My mother and her sisters were born in Ishqabad, “the city of love,” in Turkmenistan. She was educated in Cypress as a nurse, speaking both Turkish and Greek. She then went to Tehran, met my father and married him. This is how I came to be born in Iran. And what a country! A place where in every home you almost always find a copy of poems of the revered Iranian poet, Hafez; a country where even the illiterate can recite a line or two from the poems of Rumi, Hafez, Saʿdī or any other classic poet to make his or her point in a conversation. It’s a country where an amusing children’s game—and I played this as a twelve-year-old with much gusto—is moshaereh, a game of poetry and memory where using poems learned by heart, one child recites a line of a poem, and the other child using the last letter of the poem must recite another poem that begins with that letter. For example:
Child one: A seasoned traveler on the road to love’s door
Your blood leaves its mark on every step [i]
Child two: Prophets of words! You pen-wielding idols.
If your message was the Truth, why did it crash
like waves at the shores of degradation? [ii]
Child one: Not for the sake of forests or for the sea
but for a leaf, for a drop brighter than your eyes. [iii]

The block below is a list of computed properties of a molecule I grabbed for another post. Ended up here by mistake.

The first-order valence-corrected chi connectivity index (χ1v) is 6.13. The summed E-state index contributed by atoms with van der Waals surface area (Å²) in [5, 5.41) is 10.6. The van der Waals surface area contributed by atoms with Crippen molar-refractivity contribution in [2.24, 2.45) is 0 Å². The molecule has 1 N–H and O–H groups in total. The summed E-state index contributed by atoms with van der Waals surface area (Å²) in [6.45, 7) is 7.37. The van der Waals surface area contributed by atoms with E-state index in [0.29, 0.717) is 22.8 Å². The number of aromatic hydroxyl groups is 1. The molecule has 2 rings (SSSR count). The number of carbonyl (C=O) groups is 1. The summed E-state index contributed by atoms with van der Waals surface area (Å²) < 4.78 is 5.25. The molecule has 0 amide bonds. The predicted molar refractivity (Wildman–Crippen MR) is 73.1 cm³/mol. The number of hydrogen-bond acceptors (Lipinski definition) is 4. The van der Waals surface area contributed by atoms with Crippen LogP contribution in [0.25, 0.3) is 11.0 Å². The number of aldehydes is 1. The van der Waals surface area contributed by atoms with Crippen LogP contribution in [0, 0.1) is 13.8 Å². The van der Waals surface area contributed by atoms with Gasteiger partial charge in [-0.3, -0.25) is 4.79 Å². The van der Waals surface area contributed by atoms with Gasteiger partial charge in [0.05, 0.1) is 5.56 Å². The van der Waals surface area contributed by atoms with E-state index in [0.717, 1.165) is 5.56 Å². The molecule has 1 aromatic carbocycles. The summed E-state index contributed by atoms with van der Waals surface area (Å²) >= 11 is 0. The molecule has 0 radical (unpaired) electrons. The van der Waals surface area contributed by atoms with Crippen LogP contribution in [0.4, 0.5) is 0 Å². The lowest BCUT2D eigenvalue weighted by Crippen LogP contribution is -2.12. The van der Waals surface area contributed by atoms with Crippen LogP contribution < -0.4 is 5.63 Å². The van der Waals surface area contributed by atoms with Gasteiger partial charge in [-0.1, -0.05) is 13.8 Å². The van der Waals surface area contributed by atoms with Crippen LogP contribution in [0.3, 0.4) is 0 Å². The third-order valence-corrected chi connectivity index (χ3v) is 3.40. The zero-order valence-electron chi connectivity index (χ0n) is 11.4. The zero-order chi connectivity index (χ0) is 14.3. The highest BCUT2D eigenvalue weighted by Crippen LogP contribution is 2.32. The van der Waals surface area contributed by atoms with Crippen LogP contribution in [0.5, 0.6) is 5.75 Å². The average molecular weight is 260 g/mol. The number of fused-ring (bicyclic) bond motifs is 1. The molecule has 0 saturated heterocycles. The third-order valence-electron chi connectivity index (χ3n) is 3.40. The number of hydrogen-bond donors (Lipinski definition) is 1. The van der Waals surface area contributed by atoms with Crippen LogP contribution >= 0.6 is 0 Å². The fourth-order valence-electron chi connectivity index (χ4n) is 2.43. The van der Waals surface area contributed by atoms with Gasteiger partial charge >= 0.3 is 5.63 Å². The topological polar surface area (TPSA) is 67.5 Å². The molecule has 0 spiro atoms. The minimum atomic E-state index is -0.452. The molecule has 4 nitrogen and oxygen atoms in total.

… and so on. There was so much poetry stored in our little heads that we sometimes kept the game going for as long as a half hour.
For Iranians, as for people living in many parts of the world, poets occupy a lofty position and to them poetry is like bread, air, and colors. It is in this way that poets wield power, and at the same time set trembling the hearts of politicians, dictators, and even religious leaders. Indeed from Damascus, to Beijing to Tehran in every revolution or uprising, poets are among the first to be jailed. But the voice of the poet cannot be arrested, and that makes them dangerous to oppressive regimes such as Iran and China.
As an Iranian-American poet, I have always been a great advocate of literature in translation. As a poet who writes in English and saddles two languages and cultures, I have made it my duty to spend a portion of my time translating the poetry of Iranian poets. Not having access to the literature of a culture, movies like Argo and Not Without My Daughter, and news reports from sources such as Fox network bring to focus a whole nation through a single, and sometimes distorted, lens. I consider this kind of one-sided distorted presentation of any story dangerous, unfair, and in opposition to the peaceful direction towards which most human beings in this world wish to move.